Front cover of ‘The Great Pretenders’
by Ed Biggs
To listen to the glorious, classic pop stylings of Mini Mansions, you’d never guess that it was a Queens Of The Stone Age side-project. But it’s hardly surprising, given the highly eclectic nature of that group’s last album …Like Clockwork, that their members should be indulging in such varied musical disciplines. QOTSA bassist Michael Shuman set up the group in 2009 with guitarist and co-vocalist Tyler Parkford and multi-instrumentalist Zach Dawes and produced a self-titled album the following year, but has put it on hold since. Five years later, Mini Mansions have produced a genuinely fantastic album that delivers on the promise of their debut, one that seems to learn all of the correct lessons from the vast history of psychedelia-infused pop and fits it into one neat 45 minute package. And it features Brian bloody Wilson, for goodness’ sake!
Imagine an alternative universe where MGMT weren’t so stubborn and didn’t disappear up their own arses after Oracular Spectacular and went on to be the truly magnificent indie-pop group they should have been, and you’ve got The Great Pretenders. They combine the synthesised dreamscapes of Future Islands with classic pop references dating back to The Beach Boys and Neil Diamond, and the variety of emotions they seem to convey with just a handful of ideas, stripped back economically for their best parts and put back together to make something totally refreshing. On the opening Diamond MOR pastiche ‘Freakout!’, they get away with well-worn tropes like “face in the crowd / you’re talking too loud / but I can’t hear you calling”, amid flourishes of piano and drum fills because it feels celebratory and joyous rather than po-faced. This is followed by the ridiculously dramatic and hook-intense ‘Death Is A Girl’. On both of these tracks, Shuman and his band create such contrasting emotions with essentially the same 2/2 beat – sped up for the tense ‘Death Is A Girl’, but strolling pace for the sweeping glory of ‘Freakout!’.
The brilliant moments just keep on coming on an album that frequently feels like one long peak, shifting mood constantly but doing so successfully every time. The Super Furry Animals-esque ‘Creeps’ and ‘Fantasy’, to misappropriate Blackadder, have more twists and turns than a twisty-turny thing, a vari-speed combination of Future Islands and Rocky Horror Show. Brian Wilson isn’t too noticeable on ‘Any Emotions’, and it’s to Mini Mansions’ credit that you don’t. The churning drums of ‘Vertigo’, on which Parkford channels Elliott Smith’s broken half-whisper, features another guest spot, this time by Arctic Monkey Alex Turner, who delivers a typically elliptical verse. The back-to-back ‘Honey, I’m Home’ and ‘Mirror Mountain’ in the album’s second half take things in a more discordant, aggressive and structureless direction, reminiscent of confusion merchants Battles.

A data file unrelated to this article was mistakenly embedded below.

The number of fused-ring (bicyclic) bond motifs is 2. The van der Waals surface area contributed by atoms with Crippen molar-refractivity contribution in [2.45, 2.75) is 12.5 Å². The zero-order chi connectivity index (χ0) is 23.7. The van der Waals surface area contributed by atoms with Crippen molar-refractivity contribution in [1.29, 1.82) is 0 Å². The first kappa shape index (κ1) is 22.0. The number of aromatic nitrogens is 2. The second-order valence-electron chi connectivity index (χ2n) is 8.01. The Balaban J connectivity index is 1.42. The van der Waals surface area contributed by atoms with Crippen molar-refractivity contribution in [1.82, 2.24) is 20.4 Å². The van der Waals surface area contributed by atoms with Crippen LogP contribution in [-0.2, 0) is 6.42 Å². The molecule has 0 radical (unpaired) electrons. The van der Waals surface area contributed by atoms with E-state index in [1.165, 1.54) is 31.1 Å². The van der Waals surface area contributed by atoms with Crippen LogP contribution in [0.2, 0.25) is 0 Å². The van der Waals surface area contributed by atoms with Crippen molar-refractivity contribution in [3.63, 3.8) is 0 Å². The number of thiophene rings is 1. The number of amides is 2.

We land back on earth for the closing three songs, though, with the piano-led ‘Heart Of Stone’ serving as a breather from the galactic explorations. The absolutely gorgeous wanderlust of ‘Double Visions’ must surely be a single, sounding as though it’s just descended directly from the heavens, or a cut from some futuristic remake of Pet Sounds, a timely reminder that Mini Mansions are primarily concerned with pop at heart, rather than experimentation, before ending with the wraith-like ‘The End, Again’. In the hands of most artists, the sentiment and the unashamedly retro arrangements would sound cloying, but Mini Mansions deliver with such heart and true feeling that it’s impossible not be taken with them. For a QOTSA side-project, it knocks the lumbering supergroup Them Crooked Vultures into a cocked hat. Warm, lovable and compellingly catchy at every turn, The Great Pretenders deserves to be the crossover radio success of 2015. If you’re feeling disillusioned with the indie scene and love indulging in nostalgia, this record was made for you. (9/10)
Listen to The Great Pretenders here!
Tags: album, Ed Biggs, Michael Shuman, Mini Mansions, Queens Of The Stone Age, review, The Great Pretenders, Tyler Parkford, Zach Dawes
A compelling delve into the psyche of FKA twigs as…
Seething with anger aimed at politics and society, Kele Okereke's…
Cool, refined and expertly marshaling an array of influences from…
Your email address will not be published.
This site uses Akismet to reduce spam. Learn how your comment data is processed.